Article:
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Cervical cancer detection by DNA methylation analysis in urine


Urine samples provide a potential alternative to physician-taken or self-collected cervical samples for cervical screening. Screening by primary hrHPV testing requires additional risk assessment (so-called triage) of hrHPV-positive women. Molecular markers, such as DNA methylation, have proven most valuable for triage when applied to cervical specimens. This study was set out to compare hrHPV and DNA methylation results in paired urine and cervical scrapes, and to evaluate the feasibility of DNA methylation analysis in urine to detect cervical cancer. Urine samples (n = 41; native and sediment) and paired cervical scrapes (n = 38) from cervical cancer patients, and urine from 44 female controls, were tested for hrHPV and 6 methylation markers. Results on native urine and sediment were highly comparable. A strong agreement was found between hrHPV testing on urine and scrapes (kappa = 0.79). Also, methylation levels in urine were moderately to strongly correlated to those detected in scrapes (r = 0.508–0.717). All markers were significantly increased in urine from cervical cancer patients compared to controls and showed a good discriminatory power for cervical cancer (AUC = 0.744–0.887). Our results show a good agreement of urine-based molecular analysis with reference cervical samples, and suggest that urine-based DNA methylation testing may provide a promising strategy for cervical cancer detection.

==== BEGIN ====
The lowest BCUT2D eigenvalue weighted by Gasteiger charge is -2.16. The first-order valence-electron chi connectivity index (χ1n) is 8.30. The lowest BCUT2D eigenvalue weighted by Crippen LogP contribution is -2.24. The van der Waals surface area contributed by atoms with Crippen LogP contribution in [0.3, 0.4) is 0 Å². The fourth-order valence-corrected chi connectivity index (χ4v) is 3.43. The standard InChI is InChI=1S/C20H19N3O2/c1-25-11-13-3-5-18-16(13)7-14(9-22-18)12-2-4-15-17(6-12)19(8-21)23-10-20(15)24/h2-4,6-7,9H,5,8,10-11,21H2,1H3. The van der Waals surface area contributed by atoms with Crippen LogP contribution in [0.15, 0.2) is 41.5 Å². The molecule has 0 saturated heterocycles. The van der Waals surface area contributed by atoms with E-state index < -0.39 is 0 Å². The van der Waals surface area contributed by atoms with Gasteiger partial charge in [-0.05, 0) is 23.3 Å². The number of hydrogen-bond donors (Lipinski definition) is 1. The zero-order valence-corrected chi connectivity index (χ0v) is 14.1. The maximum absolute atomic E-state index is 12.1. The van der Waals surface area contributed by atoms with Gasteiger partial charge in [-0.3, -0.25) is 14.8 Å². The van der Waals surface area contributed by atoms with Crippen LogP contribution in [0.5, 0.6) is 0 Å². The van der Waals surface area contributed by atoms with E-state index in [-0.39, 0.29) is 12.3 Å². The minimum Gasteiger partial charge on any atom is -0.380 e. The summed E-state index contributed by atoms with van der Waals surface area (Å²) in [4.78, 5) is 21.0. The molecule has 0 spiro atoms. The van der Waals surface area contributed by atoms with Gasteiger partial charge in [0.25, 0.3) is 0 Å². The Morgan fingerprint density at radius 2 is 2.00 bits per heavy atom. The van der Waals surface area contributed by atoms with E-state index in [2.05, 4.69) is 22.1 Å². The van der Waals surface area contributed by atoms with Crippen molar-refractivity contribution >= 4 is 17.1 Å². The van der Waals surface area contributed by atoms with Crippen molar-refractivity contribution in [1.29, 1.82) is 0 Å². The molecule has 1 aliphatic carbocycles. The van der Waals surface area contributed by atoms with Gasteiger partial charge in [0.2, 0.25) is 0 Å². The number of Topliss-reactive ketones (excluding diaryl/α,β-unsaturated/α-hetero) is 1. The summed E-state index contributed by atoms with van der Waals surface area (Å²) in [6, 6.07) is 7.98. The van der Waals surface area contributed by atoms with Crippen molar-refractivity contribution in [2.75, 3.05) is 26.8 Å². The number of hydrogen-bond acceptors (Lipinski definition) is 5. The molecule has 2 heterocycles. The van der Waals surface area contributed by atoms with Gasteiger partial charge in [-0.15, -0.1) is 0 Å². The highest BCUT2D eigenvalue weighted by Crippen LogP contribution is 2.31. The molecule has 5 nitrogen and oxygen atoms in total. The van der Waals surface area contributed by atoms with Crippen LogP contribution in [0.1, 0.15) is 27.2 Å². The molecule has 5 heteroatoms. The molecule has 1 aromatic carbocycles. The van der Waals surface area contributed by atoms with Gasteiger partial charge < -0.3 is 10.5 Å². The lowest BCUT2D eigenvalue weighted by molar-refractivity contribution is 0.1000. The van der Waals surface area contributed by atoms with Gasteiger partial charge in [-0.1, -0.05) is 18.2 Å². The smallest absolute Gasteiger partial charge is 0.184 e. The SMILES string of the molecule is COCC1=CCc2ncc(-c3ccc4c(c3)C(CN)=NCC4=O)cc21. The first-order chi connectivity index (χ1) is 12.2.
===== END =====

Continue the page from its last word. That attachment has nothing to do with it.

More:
Cervical cancer is the fourth most common cancer in women worldwide, affecting 528,000 women and leading to 266,000 deaths each year1. Virtually all cervical cancers are caused by a persistent, high-risk HPV (hrHPV) infection. The slow progression from premalignant Cervical Intraepithelial Neoplasia (CIN) to a malignancy provides ample time for early detection and necessary action. Current cervical screening programs use cytology or primary hrHPV testing which focus on detection of abnormal cells and presence of hrHPV infection, respectively. Both approaches, however, have limitations. Cytology is limited by the subjectivity of the analysis and relatively limited and variable sensitivity to detect cervical (pre)malignancies, which ranges from 50–80%2. HrHPV screening cannot differentiate between a transient productive infection and a persistent transforming infection, which lowers the specificity of the test. While a combined approach, either co-testing or cytology triage of HPV positives, mitigates a number of these concerns, the subjective nature and low sensitivity of cytology testing remains a relevant problem. This indicates that efforts towards a more objective triage strategy are needed. Recent studies from others and us have shown that testing of hrHPV-positive women for hypermethylated genes offers an objective triage tool for the detection of CIN3 and cervical cancer3,4,5,6,7.